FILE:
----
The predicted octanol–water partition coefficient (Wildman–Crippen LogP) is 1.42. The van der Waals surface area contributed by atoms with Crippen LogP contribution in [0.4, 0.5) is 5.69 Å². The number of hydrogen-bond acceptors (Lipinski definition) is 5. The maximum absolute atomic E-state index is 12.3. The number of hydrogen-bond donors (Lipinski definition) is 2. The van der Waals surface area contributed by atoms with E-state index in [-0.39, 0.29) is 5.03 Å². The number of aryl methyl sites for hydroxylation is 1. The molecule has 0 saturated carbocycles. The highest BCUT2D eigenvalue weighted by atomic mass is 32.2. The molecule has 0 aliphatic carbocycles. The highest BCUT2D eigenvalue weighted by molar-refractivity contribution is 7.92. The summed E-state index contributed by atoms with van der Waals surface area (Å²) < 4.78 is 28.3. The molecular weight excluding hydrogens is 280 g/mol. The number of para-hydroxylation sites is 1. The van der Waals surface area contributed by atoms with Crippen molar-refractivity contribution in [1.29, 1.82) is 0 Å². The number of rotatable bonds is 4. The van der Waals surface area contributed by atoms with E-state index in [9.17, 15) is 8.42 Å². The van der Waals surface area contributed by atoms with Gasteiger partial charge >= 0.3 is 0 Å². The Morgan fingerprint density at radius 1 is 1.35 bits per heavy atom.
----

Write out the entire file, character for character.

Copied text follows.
The predicted octanol–water partition coefficient (Wildman–Crippen LogP) is 1.42. The van der Waals surface area contributed by atoms with Crippen LogP contribution in [0.4, 0.5) is 5.69 Å². The number of hydrogen-bond acceptors (Lipinski definition) is 5. The maximum absolute atomic E-state index is 12.3. The number of hydrogen-bond donors (Lipinski definition) is 2. The van der Waals surface area contributed by atoms with E-state index in [-0.39, 0.29) is 5.03 Å². The number of aryl methyl sites for hydroxylation is 1. The molecule has 0 saturated carbocycles. The highest BCUT2D eigenvalue weighted by atomic mass is 32.2. The molecule has 0 aliphatic carbocycles. The highest BCUT2D eigenvalue weighted by molar-refractivity contribution is 7.92. The summed E-state index contributed by atoms with van der Waals surface area (Å²) < 4.78 is 28.3. The molecular weight excluding hydrogens is 280 g/mol. The number of para-hydroxylation sites is 1. The van der Waals surface area contributed by atoms with Crippen molar-refractivity contribution in [1.29, 1.82) is 0 Å². The number of rotatable bonds is 4. The van der Waals surface area contributed by atoms with E-state index in [9.17, 15) is 8.42 Å². The van der Waals surface area contributed by atoms with Gasteiger partial charge >= 0.3 is 0 Å². The Morgan fingerprint density at radius 1 is 1.35 bits per heavy atom.